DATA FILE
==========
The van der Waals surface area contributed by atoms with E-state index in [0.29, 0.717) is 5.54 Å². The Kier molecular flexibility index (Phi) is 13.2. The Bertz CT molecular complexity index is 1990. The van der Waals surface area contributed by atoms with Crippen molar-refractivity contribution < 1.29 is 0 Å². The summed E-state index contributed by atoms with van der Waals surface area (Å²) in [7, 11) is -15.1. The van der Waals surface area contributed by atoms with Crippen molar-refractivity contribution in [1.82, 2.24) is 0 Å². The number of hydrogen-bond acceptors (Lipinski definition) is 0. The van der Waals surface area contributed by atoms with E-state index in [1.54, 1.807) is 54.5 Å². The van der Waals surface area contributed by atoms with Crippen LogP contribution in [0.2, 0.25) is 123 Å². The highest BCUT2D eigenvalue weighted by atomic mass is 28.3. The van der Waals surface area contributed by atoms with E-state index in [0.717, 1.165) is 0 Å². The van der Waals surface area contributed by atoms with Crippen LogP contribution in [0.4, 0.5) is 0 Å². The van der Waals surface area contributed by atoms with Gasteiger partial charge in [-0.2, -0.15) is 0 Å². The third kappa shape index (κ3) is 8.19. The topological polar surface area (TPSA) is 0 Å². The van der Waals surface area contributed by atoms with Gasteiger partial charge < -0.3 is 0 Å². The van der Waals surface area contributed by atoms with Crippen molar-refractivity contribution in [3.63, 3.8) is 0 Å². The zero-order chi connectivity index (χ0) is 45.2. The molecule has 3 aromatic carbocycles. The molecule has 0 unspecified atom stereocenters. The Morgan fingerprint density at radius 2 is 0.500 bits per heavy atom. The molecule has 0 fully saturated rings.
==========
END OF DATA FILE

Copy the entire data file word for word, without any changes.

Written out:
The van der Waals surface area contributed by atoms with E-state index in [0.29, 0.717) is 5.54 Å². The Kier molecular flexibility index (Phi) is 13.2. The Bertz CT molecular complexity index is 1990. The van der Waals surface area contributed by atoms with Crippen molar-refractivity contribution < 1.29 is 0 Å². The summed E-state index contributed by atoms with van der Waals surface area (Å²) in [7, 11) is -15.1. The van der Waals surface area contributed by atoms with Crippen molar-refractivity contribution in [1.82, 2.24) is 0 Å². The number of hydrogen-bond acceptors (Lipinski definition) is 0. The van der Waals surface area contributed by atoms with E-state index in [1.54, 1.807) is 54.5 Å². The van der Waals surface area contributed by atoms with Crippen LogP contribution in [0.2, 0.25) is 123 Å². The highest BCUT2D eigenvalue weighted by atomic mass is 28.3. The van der Waals surface area contributed by atoms with E-state index in [0.717, 1.165) is 0 Å². The van der Waals surface area contributed by atoms with Crippen LogP contribution in [0.4, 0.5) is 0 Å². The van der Waals surface area contributed by atoms with Gasteiger partial charge in [-0.2, -0.15) is 0 Å². The third kappa shape index (κ3) is 8.19. The topological polar surface area (TPSA) is 0 Å². The van der Waals surface area contributed by atoms with Gasteiger partial charge < -0.3 is 0 Å². The van der Waals surface area contributed by atoms with Crippen molar-refractivity contribution in [3.63, 3.8) is 0 Å². The zero-order chi connectivity index (χ0) is 45.2. The molecule has 3 aromatic carbocycles. The molecule has 0 unspecified atom stereocenters. The Morgan fingerprint density at radius 2 is 0.500 bits per heavy atom. The molecule has 0 fully saturated rings.